World leaders currently in nuclear talks with Iran should push for a stronger deal, Israeli Prime Minister Netanyahu told US lawmakers in his highly-anticipated address, stating categorically that the pending agreement would pave the way for a "potential nuclear nightmare".
In a strongly-worded speech to a joint meeting of the US Congress today, Mr Netanyahu criticised the two concessions to Iran that observers say would likely be part of the deal -the lack of any requirement that Iran destroy its nuclear facilities, and a 10-year expiry date on restrictions.
Negotiators from the ground known as the P5+1 - Britain, France, US, Russia, China and Germany - are seeking to limit Iran's capabilities without completely destroying its facilities and insisting the country submit itself to inspections.
Mr Netanyahu stressed, however, that Iran cannot properly be held in check by weapons instructors and cannot be trusted to respect the restrictions put in place, and that it also could emerge at the end of the decade of restrictions in a stronger financial position to invest in its nuclear armament.
Said Mr Netanyahu: "The first concession creates a real danger that Iran could get to the bomb by breaking the deal. The second major concession is that Iran could get to the bomb by keeping the deal."
"If anyone thinks this deal kicks the can down the road, think again. When we get down that road, we will face a much more dangerous Iran... and a countdown to a potential nuclear nightmare," he added.
The Israeli PM also dismissed the argument put forward by US President Barack Obama and others that current diplomatic efforts are better than any alternative.
Stressing that war was not the only alternative to an agreement, Mr Netanyahu said: "This is a bad deal, a very bad deal, we are better off without it. The alternative to this bad deal is a much better deal."
A better deal, he said, would involve a requirement that the nuclear restrictions not be lifted unless Iran changes its behaviour.
"If the world powers are not prepared to insist Iran change its behaviour before a deal is signed, it should at least insist Iran changes its behaviour before the deal expires… If Iran wants to be treated like a normal country, let it act like a normal country," he said.
During the nearly hour-long speech, which was also broadcast in Israel, Mr Netanyahu took pains to outline the threat posed by Iran, even comparing it to the militant group known as the Islamic State in Iraq and Syria (ISIS).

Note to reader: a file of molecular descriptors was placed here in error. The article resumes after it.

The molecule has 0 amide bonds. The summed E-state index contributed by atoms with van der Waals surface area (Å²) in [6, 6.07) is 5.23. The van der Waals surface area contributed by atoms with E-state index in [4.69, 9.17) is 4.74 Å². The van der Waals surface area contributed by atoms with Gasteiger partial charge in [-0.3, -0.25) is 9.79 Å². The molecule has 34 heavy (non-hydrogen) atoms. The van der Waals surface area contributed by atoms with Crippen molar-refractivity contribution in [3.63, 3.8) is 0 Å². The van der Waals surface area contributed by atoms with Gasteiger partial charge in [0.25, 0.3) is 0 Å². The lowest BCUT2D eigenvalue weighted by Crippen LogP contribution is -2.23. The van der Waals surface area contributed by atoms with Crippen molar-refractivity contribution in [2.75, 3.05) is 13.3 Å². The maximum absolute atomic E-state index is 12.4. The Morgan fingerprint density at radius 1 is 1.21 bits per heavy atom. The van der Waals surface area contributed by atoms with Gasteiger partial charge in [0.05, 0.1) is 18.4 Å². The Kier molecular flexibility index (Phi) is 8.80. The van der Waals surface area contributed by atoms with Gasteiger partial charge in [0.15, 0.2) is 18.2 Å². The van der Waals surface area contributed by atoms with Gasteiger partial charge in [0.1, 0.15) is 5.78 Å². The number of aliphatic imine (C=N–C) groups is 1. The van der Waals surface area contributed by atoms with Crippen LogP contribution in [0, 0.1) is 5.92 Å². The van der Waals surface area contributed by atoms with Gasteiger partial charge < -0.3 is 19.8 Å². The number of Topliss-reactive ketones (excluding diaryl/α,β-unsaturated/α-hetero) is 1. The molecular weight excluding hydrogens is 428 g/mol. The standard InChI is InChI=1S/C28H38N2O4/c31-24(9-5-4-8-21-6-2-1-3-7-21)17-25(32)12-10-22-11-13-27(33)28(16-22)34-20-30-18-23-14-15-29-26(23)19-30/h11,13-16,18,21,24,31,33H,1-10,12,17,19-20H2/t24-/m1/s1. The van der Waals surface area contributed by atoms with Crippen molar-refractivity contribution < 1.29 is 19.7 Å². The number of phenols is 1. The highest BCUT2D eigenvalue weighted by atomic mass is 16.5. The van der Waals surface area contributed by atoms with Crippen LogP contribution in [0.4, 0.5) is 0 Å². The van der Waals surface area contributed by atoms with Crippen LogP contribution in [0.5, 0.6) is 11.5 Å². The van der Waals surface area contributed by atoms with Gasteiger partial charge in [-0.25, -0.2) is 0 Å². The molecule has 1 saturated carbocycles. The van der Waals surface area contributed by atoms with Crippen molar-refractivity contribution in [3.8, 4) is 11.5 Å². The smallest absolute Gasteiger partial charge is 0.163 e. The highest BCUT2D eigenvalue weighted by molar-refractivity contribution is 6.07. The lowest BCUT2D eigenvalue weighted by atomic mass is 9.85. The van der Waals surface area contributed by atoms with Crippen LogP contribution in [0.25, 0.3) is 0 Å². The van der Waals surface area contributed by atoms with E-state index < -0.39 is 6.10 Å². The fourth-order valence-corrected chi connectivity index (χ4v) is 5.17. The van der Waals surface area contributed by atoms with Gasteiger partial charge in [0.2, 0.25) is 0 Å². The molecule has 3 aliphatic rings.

"The battle between Iran and ISIS doesn't make Iran the friend of America. Both (ISIS and Iran) want to impose a militant Islamic empire. They just disagree among themselves who will be the ruler of that empire," Mr Netanyahu said. "The enemy of your enemy is your enemy."
He added: "We must always remember, I will say it one more time, the greatest danger facing our world is the marriage of militant Islam and nuclear weapons. To defeat ISIS but let Iran get nuclear weapons would be to win the battle but lose the war."
He reiterated his warning that a nuclear Iran would pose an existential threat to the state of Israel and the Jewish people.
Though the speech in Congress puts Mr Netanyahu at loggerheads with Mr Obama, the Israeli PM did seek to cool some of the tension by affirming the strong relationship the countries have.
"We appreciate everything that President Obama has done for us all. Some of that is widely known, like strengthening security cooperation… Some of what the President has done for Israel is less well known… Some of what he does may never be known… But I know I will always be grateful to President Obama for that support," he said.
Mr Netanyahu's third address to the joint meeting of a US Congress - the only world leader since British PM Winston Churchill to do so - took place under a cloud of politics and partisanship.
The Israeli PM was invited by House Speaker John Boehner to speak without the White House or the State Department first being informed.
The event sparked a month-long diplomatic row that has soured an already tense personal relationship between Mr Obama and Mr Netanyahu.
Around 50 Democratic lawmakers boycotted the speech in Capitol Hill.
In Israel, some are also seeing the speech as an election ploy, accusing the PM of trying to use the standing ovations from US lawmakers to boost his standing at home.
Mr Netanyahu is currently locked in a close battle with the opposition ahead of polls in two weeks.
Many democratic lawmakers were quick to criticise the speech as political theatre.
House Minority leader Nancy Pelosi issued a harsh critique of the speech, accusing the Israeli leader of being condescending towards the US.
"As one who values the US-Israel relationship, and loves Israel, I was near tears throughout the Prime Minister's speech - saddened by the insult to the intelligence of the United States as part of the P5 +1 nations, and saddened by the condescension towards our knowledge of the threat posed by Iran and our broader commitment to preventing nuclear proliferation."
US President Barack Obama said he did not watch the speech, but noted that he saw "nothing new" in it from the transcript he read.
"When we shaped an interim deal (in 2013), Prime Minister Netanyahu made almost the precise same speech about how dangerous that deal was going to be," he told reporters before a meeting with Defence Secretary Ash Carter.
"And yet over a year later, even Israeli intelligence officers, and in some cases members of the Israeli government have to acknowledge that in fact, it has kept Iran from further pursuing its nuclear programme."
Mr Obama added: "The bottom line is this, we don't yet have a deal… but if we are successful negotiating then in fact this will be the best deal possible for preventing Iran from obtaining a nuclear weapon. Nothing else comes close. Sanctions won't do it, even military action won't be as successful as the deal that we have put forward."